I was wine tasting this weekend and had a conversation with a PhD student in our group.   We were talking wine collecting (which I don’t do), and mentioned she had received a nice bottle as a gift.  She didn’t know what constituted a special occasion to drink it.  I couldn’t help but think of my grandmother, and shared that to me a “special” day would look something like a Thursday evening and home-cooked meal with someone I care about.  If we are too faint-hearted and save special things for something or someday exceptional, we may let the wine spoil, our diamonds get tucked away, or our love lost.

My grandmother was an inspiration. She raised three children after my grandfather passed in his 40’s (both pictured above at the Walker Cup in St. Andrews),  overcame alcoholism, and enjoyed her life with more exuberance than anyone I’ve known. In her memory, I say go ahead and enjoy that expensive wine, wear your diamonds, and say the words or sentiments you save for special occasions today. Every day is extraordinary, after all.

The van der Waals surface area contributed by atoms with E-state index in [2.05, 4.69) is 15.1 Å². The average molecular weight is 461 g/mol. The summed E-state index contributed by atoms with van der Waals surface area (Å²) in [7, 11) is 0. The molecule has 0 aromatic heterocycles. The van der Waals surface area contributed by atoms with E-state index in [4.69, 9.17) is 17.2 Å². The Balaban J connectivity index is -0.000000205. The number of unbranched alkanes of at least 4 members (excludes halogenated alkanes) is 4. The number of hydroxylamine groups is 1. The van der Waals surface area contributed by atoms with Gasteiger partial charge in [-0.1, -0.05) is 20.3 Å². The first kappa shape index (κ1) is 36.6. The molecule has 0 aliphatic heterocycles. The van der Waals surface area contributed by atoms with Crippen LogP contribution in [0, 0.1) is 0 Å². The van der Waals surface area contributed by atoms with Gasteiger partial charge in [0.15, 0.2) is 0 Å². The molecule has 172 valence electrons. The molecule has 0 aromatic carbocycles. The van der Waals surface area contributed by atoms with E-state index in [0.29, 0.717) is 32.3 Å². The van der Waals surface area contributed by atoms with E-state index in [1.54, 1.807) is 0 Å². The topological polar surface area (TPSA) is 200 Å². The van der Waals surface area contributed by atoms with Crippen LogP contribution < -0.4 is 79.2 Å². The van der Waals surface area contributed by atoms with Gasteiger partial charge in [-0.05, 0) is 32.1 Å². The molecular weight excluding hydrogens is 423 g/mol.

This week marks the one year anniversary of my grandmother’s passing. As such I thought there was no better time to share her pearls of wisdom…or diamonds, as it were.

This Year I Will…

“Your past is important, but it is not nearly as important to your present as the way you see your future”

                                                                                                                               – Tony Campolo

I’m a planner – guilty, party-of-one. I make lists, I check things off the lists, add more things to said lists, and so continue the vicious, virtuous cycles.  Life often becomes a “to-do.” I’m envious of European countries, which take time to enjoy, abating daily demands, or letting strive toward achievements dictate the manner in which one runs the hours in their day. Italians call this “dolce fa niente” – the sweetness in doing nothing.